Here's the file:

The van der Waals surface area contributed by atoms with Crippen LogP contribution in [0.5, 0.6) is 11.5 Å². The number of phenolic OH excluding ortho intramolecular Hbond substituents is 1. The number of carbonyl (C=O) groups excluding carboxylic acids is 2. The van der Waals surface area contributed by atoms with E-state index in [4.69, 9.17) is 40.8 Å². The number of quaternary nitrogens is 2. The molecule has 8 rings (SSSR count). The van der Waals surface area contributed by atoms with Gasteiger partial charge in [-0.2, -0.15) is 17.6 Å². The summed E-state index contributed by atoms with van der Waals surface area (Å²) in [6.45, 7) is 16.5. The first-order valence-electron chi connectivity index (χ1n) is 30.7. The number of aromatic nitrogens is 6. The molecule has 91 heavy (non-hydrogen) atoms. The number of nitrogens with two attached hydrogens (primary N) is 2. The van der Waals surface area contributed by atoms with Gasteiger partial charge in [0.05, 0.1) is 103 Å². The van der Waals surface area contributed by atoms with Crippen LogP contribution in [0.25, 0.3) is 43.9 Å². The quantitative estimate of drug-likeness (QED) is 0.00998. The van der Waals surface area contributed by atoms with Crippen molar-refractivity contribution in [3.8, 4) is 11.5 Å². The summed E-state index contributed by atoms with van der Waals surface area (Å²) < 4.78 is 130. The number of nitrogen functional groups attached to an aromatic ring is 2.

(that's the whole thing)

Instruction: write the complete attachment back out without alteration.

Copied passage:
The van der Waals surface area contributed by atoms with Crippen LogP contribution in [0.5, 0.6) is 11.5 Å². The number of phenolic OH excluding ortho intramolecular Hbond substituents is 1. The number of carbonyl (C=O) groups excluding carboxylic acids is 2. The van der Waals surface area contributed by atoms with E-state index in [4.69, 9.17) is 40.8 Å². The number of quaternary nitrogens is 2. The molecule has 8 rings (SSSR count). The van der Waals surface area contributed by atoms with Gasteiger partial charge in [-0.2, -0.15) is 17.6 Å². The summed E-state index contributed by atoms with van der Waals surface area (Å²) in [6.45, 7) is 16.5. The first-order valence-electron chi connectivity index (χ1n) is 30.7. The number of aromatic nitrogens is 6. The molecule has 91 heavy (non-hydrogen) atoms. The number of nitrogens with two attached hydrogens (primary N) is 2. The van der Waals surface area contributed by atoms with Gasteiger partial charge in [0.05, 0.1) is 103 Å². The van der Waals surface area contributed by atoms with Crippen LogP contribution in [0.25, 0.3) is 43.9 Å². The quantitative estimate of drug-likeness (QED) is 0.00998. The van der Waals surface area contributed by atoms with Crippen molar-refractivity contribution in [3.8, 4) is 11.5 Å². The summed E-state index contributed by atoms with van der Waals surface area (Å²) < 4.78 is 130. The number of nitrogen functional groups attached to an aromatic ring is 2.